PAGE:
The Story of Chocolate: From Trees to Treats

The story of POLKADOT SHROOM BARS starts a little over 3000 years ago according to the Chocolate Review, an online resource for chocolate lovers. It reports that historians believe the cacao tree, whose beans are used to make chocolate, was first cultivated by the Olmecs, who lived in Central America at that time.

When the Aztecs discovered the cacao beans, they named the beans cacahuatl, meaning “sun beans.” They used the beans primarily as a form of currency considered so valuable, they were the only permitted form of payment of taxes levied by the Aztec rulers. The beans also became valuable gifts.

The beans were also used to make a beverage. Ground cacao beans were mixed with various spices to make a bitter, frothy drink seasoned with spices like chiles that was consumed by warriors to strengthen them for battle. Cacao was believed to have both medicinal and aphrodisiac qualities by these early cultures.

Chocolate also played a role in royal and religious event in early cultures. Cacao seeds were presented by priests as an offering to the gods, and chocolate drinks were served during sacred ceremonies.The manufacturing process takes the beans through a roasting and grinding process to produce a paste called chocolate liquor. Additional processing extracts the cocoa butter from the solid cocoa that is ground into cocoa powder.

When the Spanish arrived in the New World, they observed the custom of drinking this early chocolate beverage. They returned home with cacao beans, and are credited with being the first to add sugar to eliminate the bitterness. When the rest of Europe discovered the chocolate drink, it became a hit on the continent. To keep up with the demand, plantations were established in the New World by many of the European countries. However, cacao and sugar were expensive imports, so chocolate became a symbol of wealth and power.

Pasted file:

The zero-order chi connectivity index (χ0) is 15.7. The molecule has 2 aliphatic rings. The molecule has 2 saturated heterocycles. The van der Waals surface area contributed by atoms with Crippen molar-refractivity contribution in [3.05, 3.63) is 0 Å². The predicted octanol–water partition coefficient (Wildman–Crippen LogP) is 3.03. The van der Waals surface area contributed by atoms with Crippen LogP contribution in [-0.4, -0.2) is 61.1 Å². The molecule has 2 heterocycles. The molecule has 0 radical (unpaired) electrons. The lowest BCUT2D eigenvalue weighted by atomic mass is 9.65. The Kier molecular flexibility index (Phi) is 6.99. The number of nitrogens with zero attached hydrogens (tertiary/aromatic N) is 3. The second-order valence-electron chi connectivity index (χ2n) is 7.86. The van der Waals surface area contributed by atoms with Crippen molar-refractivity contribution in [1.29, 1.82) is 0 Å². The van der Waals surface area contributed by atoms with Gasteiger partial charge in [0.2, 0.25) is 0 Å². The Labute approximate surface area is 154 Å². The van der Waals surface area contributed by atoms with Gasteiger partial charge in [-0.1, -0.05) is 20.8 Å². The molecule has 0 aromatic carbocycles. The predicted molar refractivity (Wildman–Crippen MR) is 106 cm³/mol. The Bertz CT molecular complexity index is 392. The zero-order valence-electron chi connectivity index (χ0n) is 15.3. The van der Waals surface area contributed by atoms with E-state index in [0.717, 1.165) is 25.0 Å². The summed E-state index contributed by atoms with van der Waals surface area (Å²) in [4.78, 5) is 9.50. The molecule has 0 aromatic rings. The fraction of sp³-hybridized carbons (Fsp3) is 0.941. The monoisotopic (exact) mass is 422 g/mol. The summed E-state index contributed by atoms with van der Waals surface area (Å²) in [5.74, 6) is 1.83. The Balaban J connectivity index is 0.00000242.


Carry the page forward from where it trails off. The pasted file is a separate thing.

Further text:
In France, chocolate could only be consumed by members of the Royal Court for a period of time. Chocolate became widely available in the United States in the 1900s, thanks to the Industrial Revolution. Inventions like the cocoa press made it possible to create solid chocolate for the masses in addition to the liquid form. And yet despite the advances in manufacturing chocolate, cacao is still harvested mostly by hand.

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